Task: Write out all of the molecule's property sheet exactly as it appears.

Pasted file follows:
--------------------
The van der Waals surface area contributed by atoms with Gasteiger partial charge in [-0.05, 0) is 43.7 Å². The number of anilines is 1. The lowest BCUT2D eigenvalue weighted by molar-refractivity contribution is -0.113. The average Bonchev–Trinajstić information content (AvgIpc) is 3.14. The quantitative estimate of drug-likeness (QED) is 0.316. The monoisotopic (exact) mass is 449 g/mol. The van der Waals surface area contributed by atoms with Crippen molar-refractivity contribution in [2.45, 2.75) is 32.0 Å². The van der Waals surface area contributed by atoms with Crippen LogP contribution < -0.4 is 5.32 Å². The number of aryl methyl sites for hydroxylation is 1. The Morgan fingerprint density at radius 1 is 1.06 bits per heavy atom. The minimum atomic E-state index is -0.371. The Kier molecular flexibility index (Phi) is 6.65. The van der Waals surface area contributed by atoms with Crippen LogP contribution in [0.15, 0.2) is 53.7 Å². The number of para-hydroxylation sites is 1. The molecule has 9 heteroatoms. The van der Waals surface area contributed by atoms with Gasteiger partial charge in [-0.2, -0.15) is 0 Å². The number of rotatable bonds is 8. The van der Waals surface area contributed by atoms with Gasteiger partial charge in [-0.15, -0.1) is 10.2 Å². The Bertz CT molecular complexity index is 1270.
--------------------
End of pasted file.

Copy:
The van der Waals surface area contributed by atoms with Gasteiger partial charge in [-0.05, 0) is 43.7 Å². The number of anilines is 1. The lowest BCUT2D eigenvalue weighted by molar-refractivity contribution is -0.113. The average Bonchev–Trinajstić information content (AvgIpc) is 3.14. The quantitative estimate of drug-likeness (QED) is 0.316. The monoisotopic (exact) mass is 449 g/mol. The van der Waals surface area contributed by atoms with Crippen molar-refractivity contribution in [2.45, 2.75) is 32.0 Å². The van der Waals surface area contributed by atoms with Crippen LogP contribution < -0.4 is 5.32 Å². The number of aryl methyl sites for hydroxylation is 1. The Morgan fingerprint density at radius 1 is 1.06 bits per heavy atom. The minimum atomic E-state index is -0.371. The Kier molecular flexibility index (Phi) is 6.65. The van der Waals surface area contributed by atoms with Crippen LogP contribution in [0.15, 0.2) is 53.7 Å². The number of para-hydroxylation sites is 1. The molecule has 9 heteroatoms. The van der Waals surface area contributed by atoms with Gasteiger partial charge in [-0.2, -0.15) is 0 Å². The number of rotatable bonds is 8. The van der Waals surface area contributed by atoms with Gasteiger partial charge in [-0.15, -0.1) is 10.2 Å². The Bertz CT molecular complexity index is 1270.